BMW had hoped to sell 10,000 units in its release year to make the bike viable and it did just that. Since its release, the S 1000 RR has owned 20 per cent of the sportsbike market.
These figures confirm current trends that, despite declining global sportsbike sales, buyers want high performance and high technology. As a result, top-end sportsbikes have never been more performance-focused.
I asked Josef if there was any room for future development of the S 1000 RR or if the machine was at its limit. He said BMW could already offer more power in a package just as reliable. But why would it when the latest model is already able to match or better the rest?
“We must save something for later,” he said, giving the distinct impression BMW is in a good place.
Josef also hinted that the new model may have been available for some time but BMW did not see the need to offer it earlier. I bet the impending R1 release made the timing decision for them.
Unlike the R1 that spent time being secretly tested and developed at Eastern Creek, BMW stayed closer to home, using European circuits for research and development.
I was surprised at how complimentary Josef was of the new Yamaha, as he believes it’s all positive for the high-end of sportsbikes. The bikes are developed through competition and he’s excited about the challenge.
Our test location for the launch was the Phillip Island Grand Prix Circuit on a sunny day with light winds – perfect. After riding the Yamaha R1M only a week earlier and with impressions of that fresh in my mind, I was keen to get riding.
There are four pre-set riding modes available (Rain/Sport/Race/Slick) plus a fifth mode that allows you to tailor each setting. ‘Sport’ mode seemed most appropriate for my first track session.
Apart from ‘Rain’, all modes deliver the full 199 horsepower.
What changes when you switch between modes is the intervention threshold of ABS and traction control. Rain mode previously offered ‘just’ 156hp but now it gives you 186hp.
It won’t, however, deliver that power until the bike is upright. This is not only a wet safety feature but a handy tool for less-experienced riders to learn a new track. Smart computer.
Our test bikes were fitted with the optional Dynamic Package ($1050) comprising semi-active electronic suspension (ESA) with damping adjustment via the dash. Consequently, a mode change also affects the suspension movement.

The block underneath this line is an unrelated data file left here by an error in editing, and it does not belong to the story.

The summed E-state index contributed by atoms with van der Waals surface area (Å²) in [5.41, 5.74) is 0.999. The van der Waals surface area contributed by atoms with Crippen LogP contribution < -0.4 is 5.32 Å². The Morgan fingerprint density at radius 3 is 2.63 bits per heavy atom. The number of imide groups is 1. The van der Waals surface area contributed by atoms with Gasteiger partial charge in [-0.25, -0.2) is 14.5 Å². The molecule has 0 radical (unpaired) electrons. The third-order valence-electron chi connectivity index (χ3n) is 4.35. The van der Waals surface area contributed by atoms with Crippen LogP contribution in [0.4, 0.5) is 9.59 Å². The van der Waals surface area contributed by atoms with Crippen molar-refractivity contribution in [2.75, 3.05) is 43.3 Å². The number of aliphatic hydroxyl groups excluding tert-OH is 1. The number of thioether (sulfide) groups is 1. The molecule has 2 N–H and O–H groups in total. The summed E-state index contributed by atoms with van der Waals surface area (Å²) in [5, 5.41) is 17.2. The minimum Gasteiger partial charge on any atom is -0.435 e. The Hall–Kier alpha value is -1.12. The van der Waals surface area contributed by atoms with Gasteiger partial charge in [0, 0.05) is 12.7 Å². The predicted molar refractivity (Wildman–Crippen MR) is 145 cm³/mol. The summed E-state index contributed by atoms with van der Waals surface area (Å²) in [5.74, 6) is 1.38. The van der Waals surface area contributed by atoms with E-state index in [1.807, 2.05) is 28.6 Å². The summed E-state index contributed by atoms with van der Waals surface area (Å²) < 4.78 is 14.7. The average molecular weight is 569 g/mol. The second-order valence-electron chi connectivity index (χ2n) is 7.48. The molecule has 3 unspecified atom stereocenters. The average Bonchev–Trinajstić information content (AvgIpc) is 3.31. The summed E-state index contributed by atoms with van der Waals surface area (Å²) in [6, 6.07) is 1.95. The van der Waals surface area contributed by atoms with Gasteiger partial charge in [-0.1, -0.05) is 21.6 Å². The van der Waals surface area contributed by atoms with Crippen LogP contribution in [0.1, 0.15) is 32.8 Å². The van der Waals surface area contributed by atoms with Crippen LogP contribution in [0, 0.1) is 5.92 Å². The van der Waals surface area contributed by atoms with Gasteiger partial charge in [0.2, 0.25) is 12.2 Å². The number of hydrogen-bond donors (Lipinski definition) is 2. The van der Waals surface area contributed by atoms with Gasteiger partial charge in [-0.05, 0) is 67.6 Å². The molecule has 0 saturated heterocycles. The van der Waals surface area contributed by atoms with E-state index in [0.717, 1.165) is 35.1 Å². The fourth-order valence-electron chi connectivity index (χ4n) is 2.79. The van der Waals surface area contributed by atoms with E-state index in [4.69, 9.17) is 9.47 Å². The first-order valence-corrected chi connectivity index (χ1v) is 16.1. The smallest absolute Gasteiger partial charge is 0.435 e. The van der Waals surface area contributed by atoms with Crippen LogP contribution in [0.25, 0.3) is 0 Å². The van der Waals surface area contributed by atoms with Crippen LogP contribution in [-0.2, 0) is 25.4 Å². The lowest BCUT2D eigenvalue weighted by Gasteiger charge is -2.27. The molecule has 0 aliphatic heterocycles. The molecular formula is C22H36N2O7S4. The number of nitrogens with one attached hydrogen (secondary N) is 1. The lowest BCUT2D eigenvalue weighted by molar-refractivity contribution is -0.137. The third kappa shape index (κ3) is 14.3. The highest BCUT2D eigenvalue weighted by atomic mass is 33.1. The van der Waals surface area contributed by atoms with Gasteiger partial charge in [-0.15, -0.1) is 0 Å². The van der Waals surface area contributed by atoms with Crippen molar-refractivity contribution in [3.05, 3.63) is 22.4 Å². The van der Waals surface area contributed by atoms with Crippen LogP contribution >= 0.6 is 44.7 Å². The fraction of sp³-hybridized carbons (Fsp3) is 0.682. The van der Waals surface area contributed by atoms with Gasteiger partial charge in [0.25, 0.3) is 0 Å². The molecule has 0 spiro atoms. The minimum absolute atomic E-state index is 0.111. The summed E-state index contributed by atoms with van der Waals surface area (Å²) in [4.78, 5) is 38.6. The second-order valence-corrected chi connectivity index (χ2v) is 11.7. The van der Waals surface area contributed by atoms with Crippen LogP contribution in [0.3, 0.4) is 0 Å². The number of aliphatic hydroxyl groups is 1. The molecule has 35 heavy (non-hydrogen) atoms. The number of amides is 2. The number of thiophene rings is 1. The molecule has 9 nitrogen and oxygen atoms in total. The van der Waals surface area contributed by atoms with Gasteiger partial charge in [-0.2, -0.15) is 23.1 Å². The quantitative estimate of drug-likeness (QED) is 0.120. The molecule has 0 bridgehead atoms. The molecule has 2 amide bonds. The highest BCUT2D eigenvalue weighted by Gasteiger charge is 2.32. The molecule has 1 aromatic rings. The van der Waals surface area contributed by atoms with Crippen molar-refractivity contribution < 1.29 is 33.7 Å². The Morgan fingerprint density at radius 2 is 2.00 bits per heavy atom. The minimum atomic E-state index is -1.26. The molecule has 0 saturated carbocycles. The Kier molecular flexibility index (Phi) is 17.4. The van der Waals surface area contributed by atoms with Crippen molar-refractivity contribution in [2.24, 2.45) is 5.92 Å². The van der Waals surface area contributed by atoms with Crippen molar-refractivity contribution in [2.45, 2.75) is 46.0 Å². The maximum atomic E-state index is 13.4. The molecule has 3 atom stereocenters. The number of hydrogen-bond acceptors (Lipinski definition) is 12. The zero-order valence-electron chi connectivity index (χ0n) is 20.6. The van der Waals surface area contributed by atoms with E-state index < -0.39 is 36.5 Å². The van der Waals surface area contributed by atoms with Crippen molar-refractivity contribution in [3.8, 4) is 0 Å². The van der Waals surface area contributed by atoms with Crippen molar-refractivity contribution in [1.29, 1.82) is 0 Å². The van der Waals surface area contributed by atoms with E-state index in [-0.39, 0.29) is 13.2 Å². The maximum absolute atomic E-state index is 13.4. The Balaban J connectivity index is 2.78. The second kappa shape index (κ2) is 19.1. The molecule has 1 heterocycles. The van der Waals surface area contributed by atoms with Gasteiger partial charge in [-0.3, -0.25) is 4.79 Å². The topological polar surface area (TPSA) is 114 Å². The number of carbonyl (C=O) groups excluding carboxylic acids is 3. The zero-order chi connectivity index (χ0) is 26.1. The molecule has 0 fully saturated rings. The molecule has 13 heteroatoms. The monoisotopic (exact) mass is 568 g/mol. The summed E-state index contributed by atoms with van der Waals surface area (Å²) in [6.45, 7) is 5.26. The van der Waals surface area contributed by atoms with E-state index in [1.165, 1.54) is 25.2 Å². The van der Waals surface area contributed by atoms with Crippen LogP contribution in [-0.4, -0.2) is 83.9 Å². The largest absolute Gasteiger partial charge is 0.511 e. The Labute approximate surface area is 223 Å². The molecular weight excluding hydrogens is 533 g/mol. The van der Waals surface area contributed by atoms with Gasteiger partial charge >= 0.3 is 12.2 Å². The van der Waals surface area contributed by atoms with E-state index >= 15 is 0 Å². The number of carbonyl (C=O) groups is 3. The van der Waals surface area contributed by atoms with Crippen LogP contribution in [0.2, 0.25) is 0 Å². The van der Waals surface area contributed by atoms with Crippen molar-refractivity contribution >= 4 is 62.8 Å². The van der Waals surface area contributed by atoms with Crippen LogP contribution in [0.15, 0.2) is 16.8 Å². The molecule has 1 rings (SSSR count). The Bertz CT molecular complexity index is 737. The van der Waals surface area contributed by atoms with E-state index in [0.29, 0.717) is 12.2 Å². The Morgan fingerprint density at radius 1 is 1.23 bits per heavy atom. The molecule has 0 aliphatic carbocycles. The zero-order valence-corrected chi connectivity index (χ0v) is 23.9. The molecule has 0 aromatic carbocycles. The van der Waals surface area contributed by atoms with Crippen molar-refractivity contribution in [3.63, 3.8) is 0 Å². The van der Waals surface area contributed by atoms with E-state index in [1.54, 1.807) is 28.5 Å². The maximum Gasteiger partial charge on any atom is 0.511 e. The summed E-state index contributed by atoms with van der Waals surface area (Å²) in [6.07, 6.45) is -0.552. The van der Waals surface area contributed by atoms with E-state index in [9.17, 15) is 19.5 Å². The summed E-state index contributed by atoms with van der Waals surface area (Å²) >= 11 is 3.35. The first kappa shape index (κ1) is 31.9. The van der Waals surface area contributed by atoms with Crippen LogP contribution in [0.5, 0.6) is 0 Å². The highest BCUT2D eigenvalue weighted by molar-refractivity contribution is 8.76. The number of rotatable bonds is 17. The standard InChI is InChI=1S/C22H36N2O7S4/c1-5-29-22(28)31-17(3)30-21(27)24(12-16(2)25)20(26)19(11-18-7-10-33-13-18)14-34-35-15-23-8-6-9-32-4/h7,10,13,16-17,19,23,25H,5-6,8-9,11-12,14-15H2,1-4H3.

After parking the bike at the end of the first session and giving myself a moment to let my heart rate settle, I couldn’t stop smiling. This bike is fast and, with the throttle wide open down the straight, it feels like you’re strapped to a missile!
It wasn’t just the power that had me smiling – it was the clever quickshifter. Such technology have been around on many models in recent years. Hold the throttle open and tap the gear lever – job done with a clutchless upshift. But how about clutchless downshifts? This is now a standard feature on the BMW. As you enter a turn or approach a stop with the throttle closed, just tap down on the lever. The bike will calculate the amount of throttle blip required and match the engine rpm perfectly.
MV Agusta introduced a downshifter a few years ago on its F4R but it was terrible. BMW has its system spot on.
Even going from sixth to first, it will downshift as fast as you tap the lever.
I found my fingers reaching for the clutch lever for a few laps but, once accustomed to the clutchless downshift, it’s brilliant. Your left hand stays gripped to the handlebar, leaving you to focus more on the ride. As the sensors involved are super sensitive, any pressure on the clutch lever or throttle opening will disengage it. It’s a very cool gizmo and it works – whether or not you use it is up to you.
Once I built speed and began braking later into slow corners, I could feel the ABS releasing front brake pressure. A quick mode switch to ‘Race’ and this didn’t happen again. I also felt the power delivery begin at a greater lean angle.